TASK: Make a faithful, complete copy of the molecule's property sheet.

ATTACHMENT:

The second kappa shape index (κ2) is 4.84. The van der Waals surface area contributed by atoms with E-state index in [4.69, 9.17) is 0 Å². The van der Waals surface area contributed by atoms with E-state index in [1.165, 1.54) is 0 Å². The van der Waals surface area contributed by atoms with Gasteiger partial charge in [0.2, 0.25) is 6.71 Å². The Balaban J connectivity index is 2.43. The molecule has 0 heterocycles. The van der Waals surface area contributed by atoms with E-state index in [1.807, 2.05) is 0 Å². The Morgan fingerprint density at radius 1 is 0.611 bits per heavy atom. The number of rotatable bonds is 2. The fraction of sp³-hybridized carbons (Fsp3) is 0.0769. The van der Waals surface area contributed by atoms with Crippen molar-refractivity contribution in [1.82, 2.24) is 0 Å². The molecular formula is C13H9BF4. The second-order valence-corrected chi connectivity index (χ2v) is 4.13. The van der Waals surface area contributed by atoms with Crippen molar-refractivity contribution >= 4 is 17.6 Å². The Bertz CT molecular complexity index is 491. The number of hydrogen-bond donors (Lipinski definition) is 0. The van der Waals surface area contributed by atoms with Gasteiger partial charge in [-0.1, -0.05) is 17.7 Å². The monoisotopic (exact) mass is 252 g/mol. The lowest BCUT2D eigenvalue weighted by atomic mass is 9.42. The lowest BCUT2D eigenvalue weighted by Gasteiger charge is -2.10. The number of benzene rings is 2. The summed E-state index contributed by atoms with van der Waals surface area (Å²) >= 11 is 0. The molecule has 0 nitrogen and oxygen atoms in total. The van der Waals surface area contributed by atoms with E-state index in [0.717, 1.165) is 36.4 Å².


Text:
The second kappa shape index (κ2) is 4.84. The van der Waals surface area contributed by atoms with E-state index in [4.69, 9.17) is 0 Å². The van der Waals surface area contributed by atoms with E-state index in [1.165, 1.54) is 0 Å². The van der Waals surface area contributed by atoms with Gasteiger partial charge in [0.2, 0.25) is 6.71 Å². The Balaban J connectivity index is 2.43. The molecule has 0 heterocycles. The van der Waals surface area contributed by atoms with E-state index in [1.807, 2.05) is 0 Å². The Morgan fingerprint density at radius 1 is 0.611 bits per heavy atom. The number of rotatable bonds is 2. The fraction of sp³-hybridized carbons (Fsp3) is 0.0769. The van der Waals surface area contributed by atoms with Crippen molar-refractivity contribution in [1.82, 2.24) is 0 Å². The molecular formula is C13H9BF4. The second-order valence-corrected chi connectivity index (χ2v) is 4.13. The van der Waals surface area contributed by atoms with Crippen molar-refractivity contribution >= 4 is 17.6 Å². The Bertz CT molecular complexity index is 491. The number of hydrogen-bond donors (Lipinski definition) is 0. The van der Waals surface area contributed by atoms with Gasteiger partial charge in [-0.1, -0.05) is 17.7 Å². The monoisotopic (exact) mass is 252 g/mol. The lowest BCUT2D eigenvalue weighted by atomic mass is 9.42. The lowest BCUT2D eigenvalue weighted by Gasteiger charge is -2.10. The number of benzene rings is 2. The summed E-state index contributed by atoms with van der Waals surface area (Å²) >= 11 is 0. The molecule has 0 nitrogen and oxygen atoms in total. The van der Waals surface area contributed by atoms with E-state index in [0.717, 1.165) is 36.4 Å².